In August, the Department of Justice (DOJ) issued a ruling that would honor state laws to regulate small-scale marijuana sales in states, notably Washington and Colorado, where legislation has already been passed.
With the DOJ having done so, industrial hemp should also be allowed, said Kentucky Agriculture Commissioner James Comer.
He said that if the federal government would make allowances for marijuana, how could it not do the same for industrial hemp?
Legislation passed during the last General Assembly session has created an administrative framework (Senate Bill 50) regulating the growing of the crop — if a federal statute prohibiting it were lifted. Coupled with the recent DOJ ruling, that has prompted the Kentucky Hemp Commission (KHC) to take action. The commission voted in favor of having Comer and Sen. Rand Paul draft a letter to the DOJ, informing the agency of SB 50 and the intention to move forward in implementing that law by beginning the regulation and licensing process, so state farmers who want to raise the crop could be doing so by this spring.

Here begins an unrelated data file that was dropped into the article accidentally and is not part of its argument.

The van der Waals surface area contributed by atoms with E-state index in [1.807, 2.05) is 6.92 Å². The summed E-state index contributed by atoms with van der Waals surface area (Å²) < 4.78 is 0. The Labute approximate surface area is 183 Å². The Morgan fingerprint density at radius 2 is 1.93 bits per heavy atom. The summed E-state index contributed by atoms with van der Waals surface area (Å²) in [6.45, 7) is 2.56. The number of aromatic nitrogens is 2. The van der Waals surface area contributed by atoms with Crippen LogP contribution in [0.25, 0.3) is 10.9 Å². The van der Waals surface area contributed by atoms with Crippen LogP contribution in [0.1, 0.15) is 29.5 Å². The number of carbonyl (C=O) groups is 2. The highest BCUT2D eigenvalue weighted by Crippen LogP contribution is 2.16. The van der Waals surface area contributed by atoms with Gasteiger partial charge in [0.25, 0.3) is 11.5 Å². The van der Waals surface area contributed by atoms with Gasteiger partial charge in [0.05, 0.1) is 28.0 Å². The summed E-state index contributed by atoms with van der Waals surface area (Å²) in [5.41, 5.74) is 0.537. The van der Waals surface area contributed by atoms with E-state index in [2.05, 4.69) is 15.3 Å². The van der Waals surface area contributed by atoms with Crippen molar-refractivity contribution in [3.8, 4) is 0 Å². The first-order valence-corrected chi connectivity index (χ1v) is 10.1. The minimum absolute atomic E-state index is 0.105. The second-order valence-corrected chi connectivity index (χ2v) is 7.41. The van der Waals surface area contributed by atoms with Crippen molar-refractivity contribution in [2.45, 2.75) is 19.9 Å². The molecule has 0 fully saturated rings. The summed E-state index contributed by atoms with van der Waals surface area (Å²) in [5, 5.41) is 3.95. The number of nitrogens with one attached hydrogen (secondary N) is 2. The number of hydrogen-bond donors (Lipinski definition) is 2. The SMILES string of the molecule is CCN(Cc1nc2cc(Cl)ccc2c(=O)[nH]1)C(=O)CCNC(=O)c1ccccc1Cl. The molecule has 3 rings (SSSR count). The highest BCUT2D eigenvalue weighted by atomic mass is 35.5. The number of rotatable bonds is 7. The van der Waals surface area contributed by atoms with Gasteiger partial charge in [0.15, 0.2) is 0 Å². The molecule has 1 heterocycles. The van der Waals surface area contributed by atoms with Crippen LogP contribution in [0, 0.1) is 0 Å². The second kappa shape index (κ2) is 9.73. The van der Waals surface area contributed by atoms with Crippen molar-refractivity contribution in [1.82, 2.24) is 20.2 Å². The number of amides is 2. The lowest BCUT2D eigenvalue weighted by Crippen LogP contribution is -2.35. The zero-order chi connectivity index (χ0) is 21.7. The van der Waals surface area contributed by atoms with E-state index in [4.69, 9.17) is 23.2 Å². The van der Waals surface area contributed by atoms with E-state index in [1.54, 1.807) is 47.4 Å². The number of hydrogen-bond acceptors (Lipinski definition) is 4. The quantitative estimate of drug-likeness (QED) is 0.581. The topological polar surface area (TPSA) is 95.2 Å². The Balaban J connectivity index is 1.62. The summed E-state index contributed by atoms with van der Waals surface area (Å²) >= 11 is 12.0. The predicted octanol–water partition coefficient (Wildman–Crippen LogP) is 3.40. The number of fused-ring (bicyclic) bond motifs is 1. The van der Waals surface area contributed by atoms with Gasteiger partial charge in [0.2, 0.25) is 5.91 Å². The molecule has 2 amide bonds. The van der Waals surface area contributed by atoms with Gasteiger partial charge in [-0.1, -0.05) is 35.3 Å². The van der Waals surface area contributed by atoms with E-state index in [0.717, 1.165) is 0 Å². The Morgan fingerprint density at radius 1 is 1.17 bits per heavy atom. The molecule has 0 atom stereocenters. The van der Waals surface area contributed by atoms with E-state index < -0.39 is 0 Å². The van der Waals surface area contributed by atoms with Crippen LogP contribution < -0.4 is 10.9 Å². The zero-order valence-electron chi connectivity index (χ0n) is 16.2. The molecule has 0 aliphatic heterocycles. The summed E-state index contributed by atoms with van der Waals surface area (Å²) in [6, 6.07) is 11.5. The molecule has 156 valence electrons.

But just when supporters of industrial hemp thought a spring planting season was on the horizon, another obstacle has popped up, this time from Kentucky’s Attorney General (AG).
In response to concerns voiced from “various stakeholders, including law enforcement officials throughout the state, members of the General Assembly and members of the public,” Attorney General Jack Conway sent an advisory letter last month to Kentucky State Police Commissioner Rodney Brewer, issuing his understanding of state and federal law as it pertains to growing hemp and the KHC’s decision to move forward with the process of registering farmers who want to grow it.
– Read the entire article at Business Lexicon.